• Can provide feedback on quality metrics, such as palliative care assessment and distress screening

Participating clinics have access to the following resources:

  1. Financial incentives, including a patient management fee and opportunity to partake of shared savings.
  2. Cigna’s patient database that will provide them with a daily inpatient admission report and a quarterly report on patient resource utilization.
  3. Significant operational support that includes, An oncology nonclinical navigator who supports partic&shy;ipating groups in the collaborative, acting as their single point of contact A case manager to support the RN A report on inpatient care within 24 hours A nationwide collaborative for participants to share and learn from best practices

According to the Advisory Board’s report, Cigna has collaborated with 3 oncology practices to launch Cigna Collaborative Care:

  • Virginia Cancer Institute, in Richmond, Virginia
  • Regional Cancer Care Associates, in Hackensack, New Jersey
  • Florida Cancer Specialists & Research Institute, in Fort Myers, Florida

Cigna announced in August that 3 other practices would be join&shy;ing the Collaborative13:

  • Northwest Georgia Oncology Centers, PC, in Atlanta, Georgia
  • Oncology Consultants, in Houston, Texas
  • Cedars-Sinai, in southern California

“We’ve had much success with our collaborative care arrange&shy;ments for large primary care physician groups. Now we’re apply&shy;ing that successful model—which includes a care coordinator employed by the medical practices and incentives that compen&shy;sate physicians for the value of the care they deliver—to drive similar improvements in quality and cost of cancer treatment,” said Bhuvana Sagar, MD, the Cigna medical director who provides clinical oversight for the company’s oncology collaborative care arrangements, in the press release.

A similar such initiative has been launched by Highmark Inc. Called the Highmark Cancer Collaborative, Highmark, which is an independent licensee of the Blue Cross Blue Shield Associa&shy;tion, has brought together the Alleghany Health Network Cancer Institute and the Johns Hopkins Kimmel Cancer Center to create and share best practices in cancer care. The Collaborative includes several different initiatives, all aimed to improve the standard of patient-centered care, such as:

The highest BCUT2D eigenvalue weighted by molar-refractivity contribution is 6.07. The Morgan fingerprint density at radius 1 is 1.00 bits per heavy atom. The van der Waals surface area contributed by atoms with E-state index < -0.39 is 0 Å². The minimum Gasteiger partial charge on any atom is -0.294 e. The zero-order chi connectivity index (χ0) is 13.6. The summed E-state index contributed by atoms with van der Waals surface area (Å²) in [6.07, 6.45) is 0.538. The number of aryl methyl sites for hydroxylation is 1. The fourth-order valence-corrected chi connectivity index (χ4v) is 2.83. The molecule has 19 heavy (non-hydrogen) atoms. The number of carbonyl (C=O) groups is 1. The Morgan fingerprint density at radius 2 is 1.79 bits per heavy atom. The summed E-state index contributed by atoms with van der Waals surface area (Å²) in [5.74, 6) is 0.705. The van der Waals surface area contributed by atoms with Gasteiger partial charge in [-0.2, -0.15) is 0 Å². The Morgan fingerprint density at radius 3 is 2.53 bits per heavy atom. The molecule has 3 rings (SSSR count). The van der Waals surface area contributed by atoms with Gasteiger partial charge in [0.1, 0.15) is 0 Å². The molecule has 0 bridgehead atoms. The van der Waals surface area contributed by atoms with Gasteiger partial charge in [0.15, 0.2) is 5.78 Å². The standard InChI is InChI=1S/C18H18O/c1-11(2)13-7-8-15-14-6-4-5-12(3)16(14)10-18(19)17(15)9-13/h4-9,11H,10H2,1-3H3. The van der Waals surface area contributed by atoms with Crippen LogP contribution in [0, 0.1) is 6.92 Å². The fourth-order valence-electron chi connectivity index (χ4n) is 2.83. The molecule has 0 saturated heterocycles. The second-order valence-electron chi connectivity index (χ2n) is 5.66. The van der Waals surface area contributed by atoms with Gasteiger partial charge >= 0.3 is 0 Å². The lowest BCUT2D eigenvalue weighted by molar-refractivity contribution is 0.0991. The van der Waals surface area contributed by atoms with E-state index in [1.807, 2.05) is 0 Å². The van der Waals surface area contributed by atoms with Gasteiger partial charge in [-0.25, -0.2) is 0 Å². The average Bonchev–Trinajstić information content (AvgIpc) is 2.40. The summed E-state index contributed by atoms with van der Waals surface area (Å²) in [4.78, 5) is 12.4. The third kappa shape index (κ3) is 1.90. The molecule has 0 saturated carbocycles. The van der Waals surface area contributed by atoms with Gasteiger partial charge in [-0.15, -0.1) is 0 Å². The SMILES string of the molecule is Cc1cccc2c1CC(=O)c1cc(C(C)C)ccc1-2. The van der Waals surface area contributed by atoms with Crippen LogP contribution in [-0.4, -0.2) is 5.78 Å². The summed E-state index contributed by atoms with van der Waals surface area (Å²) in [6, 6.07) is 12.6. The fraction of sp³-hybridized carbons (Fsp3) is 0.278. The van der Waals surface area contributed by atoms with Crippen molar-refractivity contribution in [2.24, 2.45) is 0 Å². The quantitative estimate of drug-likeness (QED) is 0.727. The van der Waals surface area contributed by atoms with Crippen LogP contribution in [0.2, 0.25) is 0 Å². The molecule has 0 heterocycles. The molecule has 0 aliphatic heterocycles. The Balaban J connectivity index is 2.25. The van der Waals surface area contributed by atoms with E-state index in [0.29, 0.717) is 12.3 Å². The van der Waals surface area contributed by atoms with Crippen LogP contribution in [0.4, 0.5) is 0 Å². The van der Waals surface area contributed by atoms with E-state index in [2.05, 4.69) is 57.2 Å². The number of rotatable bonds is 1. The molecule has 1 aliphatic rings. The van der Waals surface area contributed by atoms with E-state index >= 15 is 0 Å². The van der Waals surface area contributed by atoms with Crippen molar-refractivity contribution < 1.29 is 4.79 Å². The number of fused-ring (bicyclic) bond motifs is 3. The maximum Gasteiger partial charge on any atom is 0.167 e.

• Implementing standardized treatment pathways
  • Providing performance-based reimbursement for providers
  • Improving patient access to care by removing unnecessary ad&shy;ministrative barriers
  • Offering second opinions for patients based on the complexity of their disease
  • Arranging access to early-stage clinical trials

The patient-centric design of the model is obvious from the flexibil&shy;ity it offers to patients to seek care at alternative sites outside of the hospital if they are more convenient to patients and cost-effective.

“I believe we are unique in how we are integrating these compo&shy;nents together, centered around our members. Above all, we want patients to have confidence that they’re getting the best possible care,” according to Ginny Calega, MD, vice president of strategic clinical solutions at Highmark, in a statement. The model will ini&shy;tially include Highmark members in western Pennsylvania, with plans to expand to other Highmark markets.14